The Spartans tallied once in their initial at-bat, but what really put Rice (26-11) in a bind was Marian’s three-run third that featured RBI from DiLuia (single) and Carlo Falconi (sacrifice fly). Also part of the rally was Lavezz Middleton’s sacrifice bunt that wasn’t fielded cleanly and gave the Spartans a second baserunner with nobody out.

“That was kind of a backbreaker,” McCarthy said of Marian’s uprising. “They were being aggressive, playing confident and things didn’t go our way. I was disappointed for our guys, but unfortunately that’s the way it bounces.”

The Crusaders’ scoring chances were few. They did load the bases in the third, but a popout extinguished that threat. Rice received eight free passes from DiLuia and had one batter hit by a pitch, but it also went down 10 times on strikeouts.

Ryan Kutt was the losing pitcher although he was charged with only two earned runs as the Crusaders finished the day with four errors. Middleton had two hits for Marian, Falconi drove in two runs and Dan Gutierrez (one hit) scored twice.

“It’s tough to take positives from the end of the season,” McCarthy said. “It’s the toughest day of the year for coaches [because] every year you have a unique set of guys. I was very pleased with this group and we had a blast.

“We had a great season. You always think you could have gone further [and] I’d like to have a little more playoff success, but we’re doing the right things and it’s going to break [right] for us one day.”

            Providence     11

            Sandburg       0

The Celtics seized command against the Eagles (18-14) right away last Monday as they struck for five first-inning runs. Leadoff hitter Mike Madej’s solo blast on an 0-2 pitch got it rolling for Providence and Jimmy Jeffries added a three-run dinger before the frame was out.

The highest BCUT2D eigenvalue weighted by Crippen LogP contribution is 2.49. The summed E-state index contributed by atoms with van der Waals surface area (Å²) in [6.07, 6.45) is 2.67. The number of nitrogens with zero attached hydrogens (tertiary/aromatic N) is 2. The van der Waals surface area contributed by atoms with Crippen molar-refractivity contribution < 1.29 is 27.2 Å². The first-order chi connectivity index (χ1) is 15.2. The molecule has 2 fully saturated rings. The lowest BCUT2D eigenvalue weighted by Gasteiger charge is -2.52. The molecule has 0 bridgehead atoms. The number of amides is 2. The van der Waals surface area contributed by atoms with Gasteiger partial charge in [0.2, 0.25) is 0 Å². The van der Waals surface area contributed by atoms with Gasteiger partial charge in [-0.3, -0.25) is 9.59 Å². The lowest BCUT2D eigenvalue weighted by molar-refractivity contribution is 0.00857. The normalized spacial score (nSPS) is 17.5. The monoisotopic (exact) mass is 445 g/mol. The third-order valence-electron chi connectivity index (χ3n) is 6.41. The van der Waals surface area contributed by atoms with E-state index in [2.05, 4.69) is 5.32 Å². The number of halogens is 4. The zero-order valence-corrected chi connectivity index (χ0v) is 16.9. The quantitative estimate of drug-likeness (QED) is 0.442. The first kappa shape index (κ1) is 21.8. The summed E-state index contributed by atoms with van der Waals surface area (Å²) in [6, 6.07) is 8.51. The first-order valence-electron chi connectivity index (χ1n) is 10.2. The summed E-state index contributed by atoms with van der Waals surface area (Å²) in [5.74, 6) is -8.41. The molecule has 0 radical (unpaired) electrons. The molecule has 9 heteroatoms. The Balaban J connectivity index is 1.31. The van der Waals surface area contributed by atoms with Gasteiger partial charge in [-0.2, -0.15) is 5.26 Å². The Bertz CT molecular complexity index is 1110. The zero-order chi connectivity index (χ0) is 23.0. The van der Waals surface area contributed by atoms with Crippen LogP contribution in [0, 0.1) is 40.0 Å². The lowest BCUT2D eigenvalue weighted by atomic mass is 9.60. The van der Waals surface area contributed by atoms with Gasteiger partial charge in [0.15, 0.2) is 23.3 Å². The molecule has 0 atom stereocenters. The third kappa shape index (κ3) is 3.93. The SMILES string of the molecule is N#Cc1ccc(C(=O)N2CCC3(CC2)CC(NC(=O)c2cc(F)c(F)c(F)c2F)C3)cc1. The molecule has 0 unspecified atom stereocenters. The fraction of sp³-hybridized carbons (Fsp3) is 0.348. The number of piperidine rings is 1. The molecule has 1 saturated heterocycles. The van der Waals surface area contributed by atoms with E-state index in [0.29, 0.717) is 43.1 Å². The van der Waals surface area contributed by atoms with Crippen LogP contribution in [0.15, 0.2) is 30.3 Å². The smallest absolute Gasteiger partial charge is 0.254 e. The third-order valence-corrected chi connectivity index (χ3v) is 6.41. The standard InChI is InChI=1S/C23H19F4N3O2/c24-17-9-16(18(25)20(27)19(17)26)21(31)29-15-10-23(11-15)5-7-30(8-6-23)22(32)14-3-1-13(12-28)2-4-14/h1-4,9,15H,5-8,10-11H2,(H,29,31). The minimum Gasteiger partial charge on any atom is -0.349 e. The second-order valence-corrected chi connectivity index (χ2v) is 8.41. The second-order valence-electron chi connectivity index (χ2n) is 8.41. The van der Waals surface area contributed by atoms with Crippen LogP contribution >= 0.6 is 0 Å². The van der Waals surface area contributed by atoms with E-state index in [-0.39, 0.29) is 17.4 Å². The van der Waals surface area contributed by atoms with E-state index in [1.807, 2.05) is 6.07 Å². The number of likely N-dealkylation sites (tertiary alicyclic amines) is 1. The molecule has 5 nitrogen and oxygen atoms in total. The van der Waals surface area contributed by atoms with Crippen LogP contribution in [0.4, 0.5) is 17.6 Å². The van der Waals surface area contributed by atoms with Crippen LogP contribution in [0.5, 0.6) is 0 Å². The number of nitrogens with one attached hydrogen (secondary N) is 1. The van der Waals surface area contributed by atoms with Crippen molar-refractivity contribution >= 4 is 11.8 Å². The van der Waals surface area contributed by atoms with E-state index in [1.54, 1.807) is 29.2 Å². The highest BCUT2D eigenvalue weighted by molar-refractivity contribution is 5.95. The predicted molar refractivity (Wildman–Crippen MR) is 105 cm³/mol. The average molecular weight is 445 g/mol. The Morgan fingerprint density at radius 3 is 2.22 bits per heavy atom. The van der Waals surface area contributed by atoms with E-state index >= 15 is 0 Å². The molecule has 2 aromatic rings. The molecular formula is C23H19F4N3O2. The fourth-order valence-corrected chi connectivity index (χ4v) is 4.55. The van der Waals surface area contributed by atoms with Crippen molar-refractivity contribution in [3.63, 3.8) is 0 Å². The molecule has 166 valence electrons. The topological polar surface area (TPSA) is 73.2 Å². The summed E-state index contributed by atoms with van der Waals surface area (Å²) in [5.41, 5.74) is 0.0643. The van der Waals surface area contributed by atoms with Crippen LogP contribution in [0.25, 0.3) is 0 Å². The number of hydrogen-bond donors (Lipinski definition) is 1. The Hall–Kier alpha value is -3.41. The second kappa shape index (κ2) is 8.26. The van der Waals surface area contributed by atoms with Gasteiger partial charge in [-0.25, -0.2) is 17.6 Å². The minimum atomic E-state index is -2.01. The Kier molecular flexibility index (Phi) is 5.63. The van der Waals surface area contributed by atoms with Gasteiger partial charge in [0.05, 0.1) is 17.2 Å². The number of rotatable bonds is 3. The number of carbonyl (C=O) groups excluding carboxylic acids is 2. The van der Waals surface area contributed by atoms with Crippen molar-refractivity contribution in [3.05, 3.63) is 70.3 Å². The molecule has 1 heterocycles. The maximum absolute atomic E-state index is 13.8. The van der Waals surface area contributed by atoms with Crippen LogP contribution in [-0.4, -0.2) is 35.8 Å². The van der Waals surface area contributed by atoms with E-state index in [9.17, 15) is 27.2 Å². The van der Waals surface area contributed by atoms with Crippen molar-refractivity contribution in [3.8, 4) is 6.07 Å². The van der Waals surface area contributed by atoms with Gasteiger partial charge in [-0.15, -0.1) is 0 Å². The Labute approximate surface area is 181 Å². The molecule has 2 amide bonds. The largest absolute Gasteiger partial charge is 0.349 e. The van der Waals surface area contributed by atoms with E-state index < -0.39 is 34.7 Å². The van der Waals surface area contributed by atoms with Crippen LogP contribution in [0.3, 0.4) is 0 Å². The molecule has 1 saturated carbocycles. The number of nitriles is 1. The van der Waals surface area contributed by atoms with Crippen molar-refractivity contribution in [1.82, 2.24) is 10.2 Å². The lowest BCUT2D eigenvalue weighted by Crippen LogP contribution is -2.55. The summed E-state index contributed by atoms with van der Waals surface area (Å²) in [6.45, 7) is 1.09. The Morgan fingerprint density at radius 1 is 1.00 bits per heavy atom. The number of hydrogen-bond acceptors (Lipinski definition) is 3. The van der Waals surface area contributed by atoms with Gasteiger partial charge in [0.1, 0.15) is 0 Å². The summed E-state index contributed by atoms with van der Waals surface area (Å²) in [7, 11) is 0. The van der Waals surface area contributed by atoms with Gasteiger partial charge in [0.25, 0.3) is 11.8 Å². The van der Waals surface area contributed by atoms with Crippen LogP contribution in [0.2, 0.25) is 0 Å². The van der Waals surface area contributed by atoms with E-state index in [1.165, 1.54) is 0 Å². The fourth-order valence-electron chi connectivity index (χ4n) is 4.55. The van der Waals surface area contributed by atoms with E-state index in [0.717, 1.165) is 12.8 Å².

“The game started off as bad as it could have [for us],” Sandburg assistant coach Chuck Peters said. “There’s not really a way to sugarcoat it -- we just didn’t play well and we got thoroughly beat up. We made mistakes and got handled pretty good.”

While Peters said the Eagles didn’t show any signs of quit, the uphill climb was too steep -- and it grew steadily worse as Celtics pitcher Brent Villasenor never allowed Sandburg to get its offensive footing while his own team kept scoring. Only Dan Dziadkowiec and Ben Kociper had much success against Villasenor, who tossed a four-hitter.

“I think our team got deflated, which is a little disappointing, but [Providence was] the better team and they took it to us,” Peters said. “We hit a couple balls hard, but it was probably the worst playoff game we’ve ever had. Hopefully that doesn’t happen again.”

And the best course of action in Peters’ opinion is to simply forge ahead.

“We just have to get back at it next year,” he said.

            L-W North     4

            Stagg   0

Chargers coach Matt O’Neill figured his squad would see Phoenix ace Kyle Ostrowski last Monday, and the Purdue University-bound hurler demonstrated his Division I-caliber abilities by mowing down 12 Stagg batters on third strikes and surrendering just three hits over 6 2/3 innings. Reliever Liam Jenkins finished off the Chargers (18-17) without incident.